At least 800 people in the U.S. have slapped down deposits as large as $20,000 for the Aston Martin DB9, without ever having test driving the $155,000-$168,000 car.
In addition, Aston Martin's forthcoming coupe and convertible, with deliveries beginning later this year, boasts a waiting list of 12 to 18 months. And in some extreme cases — such as when a buyer orders a more customized interior — deposits can equal the entire price of the car.
Rather than being a nuisance to buyers, however, waiting lists and sizable deposits are part of the cache associated with being an Aston Martin client, John Walton, vice president and general manager of Aston Martin Lagonda of North America Inc., tells Ward's at an event at a train station converted into a restaurant in upscale Birmingham, MI to introduce the DB9 to “qualified prospects.”
More than 4,000 people attended the company's invitation-only “Driven to the 9s Tour” that landed in recent months in 30 U.S. cities where there are Aston Martin dealers. Some 10% picked out interior and exterior colors, dash materials and seat fabrics — and then wrote a check to secure their purchase.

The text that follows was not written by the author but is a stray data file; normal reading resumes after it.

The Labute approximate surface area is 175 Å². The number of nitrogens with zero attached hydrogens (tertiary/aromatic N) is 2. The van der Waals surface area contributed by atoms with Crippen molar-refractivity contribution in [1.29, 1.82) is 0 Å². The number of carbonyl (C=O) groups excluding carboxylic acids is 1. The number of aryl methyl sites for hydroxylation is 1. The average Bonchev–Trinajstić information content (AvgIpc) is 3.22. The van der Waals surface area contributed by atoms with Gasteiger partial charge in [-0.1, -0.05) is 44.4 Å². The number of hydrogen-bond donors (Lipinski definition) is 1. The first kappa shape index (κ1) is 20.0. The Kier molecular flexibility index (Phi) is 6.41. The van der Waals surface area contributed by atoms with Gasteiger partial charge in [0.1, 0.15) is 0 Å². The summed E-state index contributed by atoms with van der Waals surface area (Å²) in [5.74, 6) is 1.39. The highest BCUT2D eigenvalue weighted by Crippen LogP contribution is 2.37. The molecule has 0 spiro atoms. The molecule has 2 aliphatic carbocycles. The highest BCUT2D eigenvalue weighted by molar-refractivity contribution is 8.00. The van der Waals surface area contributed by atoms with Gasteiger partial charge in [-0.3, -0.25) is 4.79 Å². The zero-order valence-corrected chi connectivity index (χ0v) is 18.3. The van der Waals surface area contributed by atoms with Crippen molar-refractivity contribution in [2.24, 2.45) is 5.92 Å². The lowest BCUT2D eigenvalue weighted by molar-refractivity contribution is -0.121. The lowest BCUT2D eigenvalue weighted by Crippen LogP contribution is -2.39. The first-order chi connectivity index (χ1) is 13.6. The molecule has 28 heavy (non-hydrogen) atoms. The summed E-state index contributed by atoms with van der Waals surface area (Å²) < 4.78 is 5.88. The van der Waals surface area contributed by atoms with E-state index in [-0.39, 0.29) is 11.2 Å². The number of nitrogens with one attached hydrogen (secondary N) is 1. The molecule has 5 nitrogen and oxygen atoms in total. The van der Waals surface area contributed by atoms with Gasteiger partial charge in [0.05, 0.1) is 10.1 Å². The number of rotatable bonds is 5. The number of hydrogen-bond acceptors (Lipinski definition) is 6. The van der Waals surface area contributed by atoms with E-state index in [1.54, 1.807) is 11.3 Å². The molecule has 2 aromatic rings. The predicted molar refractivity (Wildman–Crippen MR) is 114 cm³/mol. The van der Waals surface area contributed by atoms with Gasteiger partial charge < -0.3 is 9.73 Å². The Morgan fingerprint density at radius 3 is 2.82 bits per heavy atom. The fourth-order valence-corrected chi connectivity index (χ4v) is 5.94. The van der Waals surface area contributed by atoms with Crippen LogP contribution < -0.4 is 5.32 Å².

Local sales people helped buyers customize their new super car against the backdrop of two pre-production versions of the DB9 — one coupe and one convertible — both of which were not moved from stationary displays set up at exclusive hot spots, such as restaurants and museums.
“What people are prepared to do is put their faith in how beautiful it looks, what they've read, what the dealers tell them about the car,” Walton says. “A lot of them will be people who have had Astons before or they will be people who are so convinced by what they see, that's all they need.”
In all, some 800 U.S. buyers have expressed such faith by plopping down deposits mostly ranging between $1,000 and $20,000 since the DB9 debuted in Frankfurt in September. The 400 DB9s that will come to the U.S. already are spoken for and the 1,100 units scheduled for the U.S. next year probably will be earmarked for specific customers before year's end, Walton says.
Aston Martin's ability to woo buyers makes it one of Ford Motor Co.'s most sought after brands in the U.S. and the only marque in the auto maker's global stable capable of running with the super-luxury likes of Ferrari, Maserati, Bentley and Porsche.
But such equity currently does little to improve Ford's bottom line, Chairman and CEO Bill Ford tells the investment community.
“(Aston Martin) won't hit our bottom line very much, but they are pretty cars,” Bill Ford says in a casual reference to Ford's most elite brand, suggesting its trophy status won't change in order to help the company's fledgling luxury brand operation.